The answer to why we dance—and even why some people are better dancers than others—can be found in evolution. A study published in the Public Library of Science’s genetics journal in 2006 suggested that long ago, the ability to dance was actually connected to the ability to survive.

According to the study, dancing was a way for our prehistoric ancestors to bond and communicate, particularly, during tough times. As a result, scientists believe that early humans who were coordinated and rhythmic could have had an evolutionary advantage.

Researchers in Hungary looked at what motivates people to dance. Their sample comprised of 447 salsa and/or ballroom dancers (68% female; mean age 32.8 years) who completed an online survey. They identified 8 motivational factors: Fitness, Mood Enhancement, Intimacy, Socializing, Trance, Mastery, Self-confidence, and Escapism. So what was the strongest motivational factor? For both males and females, it was mood enhancement.

What could be the physiological common denominator that would account for all these wonderful effects?


Why dancing leads to bonding

An article in Scientific American Mind (“Why Dancing Leads to Bonding”) describes an experiment conducted by the University of Oxford psychologist and dancer Bronwyn Tarr and her colleagues. They asked teenagers from Brazilian high schools to dance to fast, 130-beat-per-minute electronic music in groups of three. The students were instructed to dance either in or out of sync with one another and with either high or low levels of physical exertion.

Participants said they felt closer to their dance partners than to others in their classes after dancing the same steps at the same time than they did when doing different moves, no matter the level of exertion. Those who exerted themselves more also felt closer to their group, regardless of whether they had danced in sync.

Synchrony and exertion each raised the dancers’ pain tolerance, as measured by a tight blood pressure cuff. According to the study, pain tolerance was the highest when the students were both in sync and had high energy. The authors speculate that the high pain tolerance may be explained by the high levels of endorphins that synchronicity and exertion of the dance can bring.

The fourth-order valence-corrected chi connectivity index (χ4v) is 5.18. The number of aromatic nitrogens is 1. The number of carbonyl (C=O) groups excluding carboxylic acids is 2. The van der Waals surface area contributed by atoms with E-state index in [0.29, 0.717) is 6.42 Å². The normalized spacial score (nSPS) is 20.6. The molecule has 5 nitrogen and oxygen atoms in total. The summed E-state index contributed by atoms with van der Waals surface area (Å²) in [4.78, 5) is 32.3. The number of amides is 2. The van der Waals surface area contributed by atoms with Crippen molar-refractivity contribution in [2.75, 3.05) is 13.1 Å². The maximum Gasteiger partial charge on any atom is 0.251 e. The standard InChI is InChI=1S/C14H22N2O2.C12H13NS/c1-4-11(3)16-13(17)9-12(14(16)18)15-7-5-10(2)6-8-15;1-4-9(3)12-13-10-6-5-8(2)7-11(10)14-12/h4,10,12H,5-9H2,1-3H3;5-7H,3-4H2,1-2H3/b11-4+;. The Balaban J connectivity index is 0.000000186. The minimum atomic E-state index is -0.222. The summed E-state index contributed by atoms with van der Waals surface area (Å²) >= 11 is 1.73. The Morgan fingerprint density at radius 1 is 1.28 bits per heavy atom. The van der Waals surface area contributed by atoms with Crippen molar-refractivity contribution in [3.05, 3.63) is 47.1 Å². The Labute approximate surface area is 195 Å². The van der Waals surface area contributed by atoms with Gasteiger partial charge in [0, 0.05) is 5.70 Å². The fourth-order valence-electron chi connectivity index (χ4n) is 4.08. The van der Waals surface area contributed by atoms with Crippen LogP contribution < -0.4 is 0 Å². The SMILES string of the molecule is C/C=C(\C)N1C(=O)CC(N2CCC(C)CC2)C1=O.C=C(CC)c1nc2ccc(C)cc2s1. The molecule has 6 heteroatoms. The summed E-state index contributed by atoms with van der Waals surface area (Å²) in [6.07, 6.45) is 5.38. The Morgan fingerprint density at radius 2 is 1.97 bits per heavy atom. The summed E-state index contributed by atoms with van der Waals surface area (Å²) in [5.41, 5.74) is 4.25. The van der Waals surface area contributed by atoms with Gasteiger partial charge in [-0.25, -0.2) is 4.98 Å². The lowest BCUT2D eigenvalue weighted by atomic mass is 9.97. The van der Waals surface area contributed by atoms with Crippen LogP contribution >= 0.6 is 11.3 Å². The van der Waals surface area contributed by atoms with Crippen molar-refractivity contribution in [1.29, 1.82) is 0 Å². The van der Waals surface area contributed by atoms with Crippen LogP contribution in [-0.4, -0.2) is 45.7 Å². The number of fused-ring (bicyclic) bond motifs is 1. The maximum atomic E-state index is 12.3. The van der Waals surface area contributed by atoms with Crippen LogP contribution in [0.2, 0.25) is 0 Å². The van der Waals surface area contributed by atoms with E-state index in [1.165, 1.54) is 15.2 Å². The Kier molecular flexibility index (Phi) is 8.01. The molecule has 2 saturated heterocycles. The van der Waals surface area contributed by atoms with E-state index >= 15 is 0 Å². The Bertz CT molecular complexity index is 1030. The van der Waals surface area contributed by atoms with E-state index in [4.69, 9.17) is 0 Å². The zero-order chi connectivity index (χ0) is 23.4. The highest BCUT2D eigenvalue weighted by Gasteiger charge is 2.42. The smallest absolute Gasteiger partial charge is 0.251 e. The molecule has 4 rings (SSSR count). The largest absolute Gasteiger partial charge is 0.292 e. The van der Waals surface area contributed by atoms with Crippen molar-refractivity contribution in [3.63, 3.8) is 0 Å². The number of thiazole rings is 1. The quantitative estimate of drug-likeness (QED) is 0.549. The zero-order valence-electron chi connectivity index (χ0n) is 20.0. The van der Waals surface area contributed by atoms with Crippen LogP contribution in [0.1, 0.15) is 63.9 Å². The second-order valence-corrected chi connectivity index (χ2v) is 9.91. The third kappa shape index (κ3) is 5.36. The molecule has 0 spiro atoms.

Let me add from my own experience. Years ago, during my tenure at UCSF, I had a monthly clinic devoted to the local artists. I never ceased to be amazed at the parade of SF Ballet dancers coming in with bone fractures, plantar fasciitis, inflamed tendons, even torn tendons, but they were all continuing to dance! They claimed that while dancing they felt no pain. They described something akin to “runner’s high.”

Endorphins [and the endogenous opioid system (EOS) in general] are involved in social bonding across primate species. They are associated with a number of human social behaviors (e.g., laughter, synchronized sports), as well as musical activities (e.g., singing and dancing). Is it any wonder then that music and dance, like language, are forms of communication that are deeply embedded in our brains. They make us feel happy and serve as a glue to our social bonding.

Do you think that old Rabbi knew all these things when he railed against those boys and girls having pizza and maybe, God forbid, dancing later?

Dov Michaeli, MD, PhD
Dov Michaeli, MD, PhD loves to write about the brain and human behavior as well as translate complicated basic science concepts into entertainment for the rest of us. He was a professor at the University of California San Francisco before leaving to enter the world of biotech. He served as the Chief Medical Officer of biotech companies, including Aphton Corporation. He also founded and served as the CEO of Madah Medica, an early stage biotech company developing products to improve post-surgical pain control. He is now retired and enjoys working out, following the stock market, travelling the world, and, of course, writing for TDWI.